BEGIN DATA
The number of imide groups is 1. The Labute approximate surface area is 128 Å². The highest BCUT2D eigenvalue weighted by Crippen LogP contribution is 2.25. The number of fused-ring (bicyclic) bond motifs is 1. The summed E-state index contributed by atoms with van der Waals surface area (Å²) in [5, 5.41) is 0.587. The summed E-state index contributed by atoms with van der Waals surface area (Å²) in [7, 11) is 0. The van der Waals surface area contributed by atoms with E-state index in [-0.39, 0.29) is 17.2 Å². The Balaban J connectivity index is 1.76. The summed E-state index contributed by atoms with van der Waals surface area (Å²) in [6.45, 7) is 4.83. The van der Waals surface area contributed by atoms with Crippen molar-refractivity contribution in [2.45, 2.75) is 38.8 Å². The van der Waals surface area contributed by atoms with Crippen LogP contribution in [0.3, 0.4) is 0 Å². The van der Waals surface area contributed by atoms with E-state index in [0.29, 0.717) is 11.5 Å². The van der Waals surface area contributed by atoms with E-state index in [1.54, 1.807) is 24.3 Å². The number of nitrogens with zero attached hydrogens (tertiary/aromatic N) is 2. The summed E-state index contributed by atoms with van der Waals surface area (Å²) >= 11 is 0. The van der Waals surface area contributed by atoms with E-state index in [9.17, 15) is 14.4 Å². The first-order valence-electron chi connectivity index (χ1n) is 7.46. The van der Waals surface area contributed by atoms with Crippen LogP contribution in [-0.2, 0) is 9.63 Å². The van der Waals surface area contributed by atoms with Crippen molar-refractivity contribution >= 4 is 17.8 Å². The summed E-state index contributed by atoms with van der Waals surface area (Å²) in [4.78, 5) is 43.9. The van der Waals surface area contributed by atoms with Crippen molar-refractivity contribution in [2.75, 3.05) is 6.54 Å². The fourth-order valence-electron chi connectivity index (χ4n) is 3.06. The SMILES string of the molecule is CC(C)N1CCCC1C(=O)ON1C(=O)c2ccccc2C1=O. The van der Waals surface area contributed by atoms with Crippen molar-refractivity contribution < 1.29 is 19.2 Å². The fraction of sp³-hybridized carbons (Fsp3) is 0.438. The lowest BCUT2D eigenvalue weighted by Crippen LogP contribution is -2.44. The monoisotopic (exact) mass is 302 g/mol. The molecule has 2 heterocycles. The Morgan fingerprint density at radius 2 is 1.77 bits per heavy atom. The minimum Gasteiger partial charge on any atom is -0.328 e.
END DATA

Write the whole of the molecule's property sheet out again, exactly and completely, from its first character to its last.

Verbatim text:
The number of imide groups is 1. The Labute approximate surface area is 128 Å². The highest BCUT2D eigenvalue weighted by Crippen LogP contribution is 2.25. The number of fused-ring (bicyclic) bond motifs is 1. The summed E-state index contributed by atoms with van der Waals surface area (Å²) in [5, 5.41) is 0.587. The summed E-state index contributed by atoms with van der Waals surface area (Å²) in [7, 11) is 0. The van der Waals surface area contributed by atoms with E-state index in [-0.39, 0.29) is 17.2 Å². The Balaban J connectivity index is 1.76. The summed E-state index contributed by atoms with van der Waals surface area (Å²) in [6.45, 7) is 4.83. The van der Waals surface area contributed by atoms with Crippen molar-refractivity contribution in [2.45, 2.75) is 38.8 Å². The van der Waals surface area contributed by atoms with Crippen LogP contribution in [0.3, 0.4) is 0 Å². The van der Waals surface area contributed by atoms with E-state index in [0.29, 0.717) is 11.5 Å². The van der Waals surface area contributed by atoms with E-state index in [1.54, 1.807) is 24.3 Å². The number of nitrogens with zero attached hydrogens (tertiary/aromatic N) is 2. The summed E-state index contributed by atoms with van der Waals surface area (Å²) >= 11 is 0. The van der Waals surface area contributed by atoms with E-state index in [9.17, 15) is 14.4 Å². The first-order valence-electron chi connectivity index (χ1n) is 7.46. The van der Waals surface area contributed by atoms with Crippen LogP contribution in [-0.2, 0) is 9.63 Å². The van der Waals surface area contributed by atoms with Crippen molar-refractivity contribution >= 4 is 17.8 Å². The summed E-state index contributed by atoms with van der Waals surface area (Å²) in [4.78, 5) is 43.9. The van der Waals surface area contributed by atoms with Crippen molar-refractivity contribution in [2.75, 3.05) is 6.54 Å². The fourth-order valence-electron chi connectivity index (χ4n) is 3.06. The SMILES string of the molecule is CC(C)N1CCCC1C(=O)ON1C(=O)c2ccccc2C1=O. The van der Waals surface area contributed by atoms with Crippen molar-refractivity contribution < 1.29 is 19.2 Å². The fraction of sp³-hybridized carbons (Fsp3) is 0.438. The lowest BCUT2D eigenvalue weighted by Crippen LogP contribution is -2.44. The monoisotopic (exact) mass is 302 g/mol. The molecule has 2 heterocycles. The Morgan fingerprint density at radius 2 is 1.77 bits per heavy atom. The minimum Gasteiger partial charge on any atom is -0.328 e.